Community Association Institute (CAI) Joins Forces with the Community Advocacy Network (CAN) in the Fight Against Specially Taxing Homeowners – Vote No HB 203/SB 722
ORLANDO, FLORIDA (PRWEB) JANUARY 24, 2016
“CAI’s Florida Legislative Alliance has been advocating for strong public policy in Florida’s communities for decades and this partnership is part of our grassroots advocacy efforts to educate legislators on the negative implications HB 203 and SB 722 would have on the 9 million residents living in Florida condominiums and homeowners associations,” said Dawn Bauman, Senior Vice President, Government and Public Affairs, Community Association Institute. “We recognized the incredible tool CAN created in the petition campaign and we knew collaborating it would be an excellent complement to our advocacy efforts.”
Why sign the Vote No on HB 203 and SB 722 Petition? As a homeowner in a community association, these bills will increase your fees and assessments: (1) forcing your Association to become a debt collector instead of being paid at the time your Association renders its services- just like everyone else; (2) arbitrarily limiting how much title companies should pay your Association for its services – if the actual costs are higher, then you and your Association would pay the difference; and (3) if a potential sale doesn’t occur, then your Association would not get paid – your fees and assessments would have to be raised to pay for someone else’s attempted home purchase.
Last year, CAN wrangled Florida’s disparate coalition groups, representing community associations and leaders from the entire state, and quickly coordinated a monumental email and relentless telephone grassroots campaign educating Legislators and millions of Floridians owning property in Florida’s community associations. It worked. The bills died. But this year, they’re back again.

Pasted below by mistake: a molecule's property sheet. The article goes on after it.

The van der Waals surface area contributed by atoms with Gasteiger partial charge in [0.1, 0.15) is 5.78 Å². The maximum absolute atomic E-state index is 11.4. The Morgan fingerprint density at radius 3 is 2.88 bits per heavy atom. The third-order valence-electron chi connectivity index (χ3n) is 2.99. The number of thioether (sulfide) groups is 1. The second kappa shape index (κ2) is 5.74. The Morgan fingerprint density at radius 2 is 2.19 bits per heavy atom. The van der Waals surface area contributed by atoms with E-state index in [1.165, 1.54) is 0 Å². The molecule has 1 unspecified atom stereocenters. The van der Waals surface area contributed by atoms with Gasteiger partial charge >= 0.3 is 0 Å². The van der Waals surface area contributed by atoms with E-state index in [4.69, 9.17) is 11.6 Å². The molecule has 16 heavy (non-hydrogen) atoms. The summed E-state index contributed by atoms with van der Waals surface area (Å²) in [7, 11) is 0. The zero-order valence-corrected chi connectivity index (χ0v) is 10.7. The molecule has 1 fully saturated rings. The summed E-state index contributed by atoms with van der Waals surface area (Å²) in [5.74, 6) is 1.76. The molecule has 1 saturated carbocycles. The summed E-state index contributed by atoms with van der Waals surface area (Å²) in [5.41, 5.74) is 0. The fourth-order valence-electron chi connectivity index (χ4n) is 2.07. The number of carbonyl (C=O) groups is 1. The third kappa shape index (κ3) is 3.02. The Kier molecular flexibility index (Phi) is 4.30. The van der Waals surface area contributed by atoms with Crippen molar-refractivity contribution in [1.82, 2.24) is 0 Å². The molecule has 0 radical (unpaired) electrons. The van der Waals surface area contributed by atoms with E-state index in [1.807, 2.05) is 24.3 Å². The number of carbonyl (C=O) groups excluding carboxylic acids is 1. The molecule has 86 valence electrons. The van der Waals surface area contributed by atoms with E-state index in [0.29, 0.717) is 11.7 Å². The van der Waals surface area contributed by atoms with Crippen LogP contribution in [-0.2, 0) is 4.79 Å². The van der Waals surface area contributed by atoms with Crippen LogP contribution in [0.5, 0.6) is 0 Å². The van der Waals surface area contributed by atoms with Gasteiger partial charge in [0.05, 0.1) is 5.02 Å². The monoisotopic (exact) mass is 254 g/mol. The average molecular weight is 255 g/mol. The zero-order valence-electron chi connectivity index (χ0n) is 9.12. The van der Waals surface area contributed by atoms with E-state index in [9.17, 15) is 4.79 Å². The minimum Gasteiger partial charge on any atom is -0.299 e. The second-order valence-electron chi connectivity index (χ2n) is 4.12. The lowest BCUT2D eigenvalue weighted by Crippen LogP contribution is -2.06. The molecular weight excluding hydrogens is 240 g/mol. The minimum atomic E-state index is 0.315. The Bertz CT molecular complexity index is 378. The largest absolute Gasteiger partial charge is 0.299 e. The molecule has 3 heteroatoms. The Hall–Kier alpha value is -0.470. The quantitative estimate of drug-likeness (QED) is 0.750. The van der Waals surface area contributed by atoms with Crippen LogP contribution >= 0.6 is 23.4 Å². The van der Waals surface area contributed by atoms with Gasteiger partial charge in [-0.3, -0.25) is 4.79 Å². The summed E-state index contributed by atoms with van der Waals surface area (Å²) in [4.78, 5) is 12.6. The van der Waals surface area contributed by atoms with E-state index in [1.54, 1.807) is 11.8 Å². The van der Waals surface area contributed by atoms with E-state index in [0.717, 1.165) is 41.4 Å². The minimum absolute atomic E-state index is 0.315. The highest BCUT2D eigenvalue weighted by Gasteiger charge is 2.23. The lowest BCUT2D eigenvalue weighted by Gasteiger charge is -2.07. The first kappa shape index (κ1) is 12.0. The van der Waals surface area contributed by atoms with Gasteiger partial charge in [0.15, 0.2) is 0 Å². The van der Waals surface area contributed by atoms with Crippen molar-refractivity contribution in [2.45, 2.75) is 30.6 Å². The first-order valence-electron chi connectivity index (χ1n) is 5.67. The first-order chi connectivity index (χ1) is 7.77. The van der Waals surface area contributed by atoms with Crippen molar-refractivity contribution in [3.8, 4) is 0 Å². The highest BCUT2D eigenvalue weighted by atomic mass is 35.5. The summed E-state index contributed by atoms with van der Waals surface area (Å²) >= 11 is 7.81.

“CAN’s network of members and committed partners stepped up big time, traveling to Tallahassee, meeting with Legislators to help educate, delay, amend, and redraft terrible bills which ultimately led to their defeat,” said Alan Garfinkel, Katzman Garfinkel Founding Partner and CAN Chairman, ” Last year we were taken by complete surprise, out maneuvered, and out funded by millions of dollars by lobbyists representing title companies, but we still managed to win with the help of our members, partners, and friends. Now CAN’s partnership with CAI brings even more attention and ensures one unified community voice in Tallahassee.”
Please click the following link to sign the “Vote No on HB 203 and SB 722” Petition, https://www.change.org/p/vote-no-on-hb-203-and-sb-722#petition-letter. Every signature counts.
The Community Advocacy Network (CAN) is Florida’s leading voice for the interests of 60,000 community associations statewide, leading the fight against over-regulation of private residential communities by state and local governments. Each year since its inception in 2007, CAN spearheads important State legislative reforms designed to protect and enhance Florida Community association living, CAN continues to foster financial stability and operational integrity to all common-interest ownership communities statewide. For additional information please contact info@CANFL.COM.
Community Associations Institute (CAI) is an international organization with more than 33,000 members and 60 chapters dedicated to fostering vibrant, competent, harmonious community associations. For more than 40 years, CAI has been the leader in providing education and resources to the volunteer homeowners who govern community associations and the professionals who support them. Our members include community association volunteer leaders, professional managers, community management firms and other professionals and companies that provide products and services to associations. http://www.caionline.org
Those cases and frequent other incidents reignited decades-running discussion about suspicious cases of people, mostly male foreigners, dying in balcony-related
Amendment 64, which allows adults 21 and over to use and possess small amounts of marijuana, includes provisions that allow